So, we have two or three percent of the ‘starters’ who go on to ‘register and take lessons’. Wonderful, they start. Many drop out in the first ten hours due to lack of commitment, lack of funds and at times lack of ability. Flying is demanding – it requires discipline, practical and theoretical learning and… cash! For every one hundred who actually register to start learning to fly, around half will complete their first licence. That is an international commonality.

After completing the first licence, the vast majority will be happy and remain what we call ‘private pilots’, flying themselves in small planes, perhaps owning or co-owning aircraft and sharing their passion for being in the air safely with others. Such pilots are the source of great National resource – for they are ever ready to grow aviation interests and ever ready to support search and rescue missions, flying of organs, sick children and other humanitarian operations – and this is essential in all countries around the world that value the lives of their citizens.

From the fifty percent who registered and went on to gain their first licence, one or two will go on to invest in the ‘commercial training’. Out of every ten who complete their commercial training, it is far from all who are able to get a job in commercial aviation, and then, not all will be in the sector ten years down the line.

Let us look at the US statistics for so called ‘active pilots’ as at the end of 2009

Around 72 000 student pilots and over 237 000 private/recreational/sport/glider pilots (that is those flying personally), roughly 126 000 commercial pilots with 144,000 airline transport pilots. (all numbers for highest licence value held.) Furthermore there were a registered 95 000 flight instructors.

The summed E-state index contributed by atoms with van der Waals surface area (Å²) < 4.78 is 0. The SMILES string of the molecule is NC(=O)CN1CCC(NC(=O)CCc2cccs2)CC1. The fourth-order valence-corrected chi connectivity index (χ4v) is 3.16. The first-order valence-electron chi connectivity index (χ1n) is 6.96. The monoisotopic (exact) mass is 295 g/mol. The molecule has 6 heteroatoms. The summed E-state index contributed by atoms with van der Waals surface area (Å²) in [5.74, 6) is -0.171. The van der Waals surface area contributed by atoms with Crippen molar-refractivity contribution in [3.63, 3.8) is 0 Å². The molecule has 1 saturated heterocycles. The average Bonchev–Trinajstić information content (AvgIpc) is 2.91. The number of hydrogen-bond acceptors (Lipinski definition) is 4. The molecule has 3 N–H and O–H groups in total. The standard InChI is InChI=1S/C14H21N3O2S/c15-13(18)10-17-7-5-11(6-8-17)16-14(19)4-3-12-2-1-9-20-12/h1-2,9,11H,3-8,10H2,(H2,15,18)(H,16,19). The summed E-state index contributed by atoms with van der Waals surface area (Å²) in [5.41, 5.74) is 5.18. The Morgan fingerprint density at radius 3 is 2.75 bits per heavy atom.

So, with a structure of nearly 600 000 active pilots we can draw some deductions…

Over half of all the active pilots are students and personal aviators (that does not take into account those who have ‘dropped out’, failed to pass medicals, etc). Over 16% of all active pilots are instructors, in addition to their highest rating. Remember, this does not indicate that they ‘exercise their licence at the highest rating’ just that they hold it. One can quickly see that over 12% of the total ‘active pilot population’ are students. So, assuming a career of 40 years, there should be over 6 700 retiring pilots each year… and the retirement in commercial aviation is strict! Therefore, the student pilots are looking at roughly a one in ten replacement potential into retirement posts, and the market shows small growth… The fact is very few who actually complete all of their investments will find and keep a job in an airliner cockpit.

The numbers say it all. You had best only enter the aviation marketplace if you have the passion for aviation – or you will be bitterly disappointed and possibly very out of pocket! Fly for the passion and see where it leads – that really is the best investment.

Capt. Yaw is Chief Flying Instructor and Chief Engineer at WAASPS, and lead Pilot with Medicine on the Move, Humanitarian Aviation Logistics ( e-mail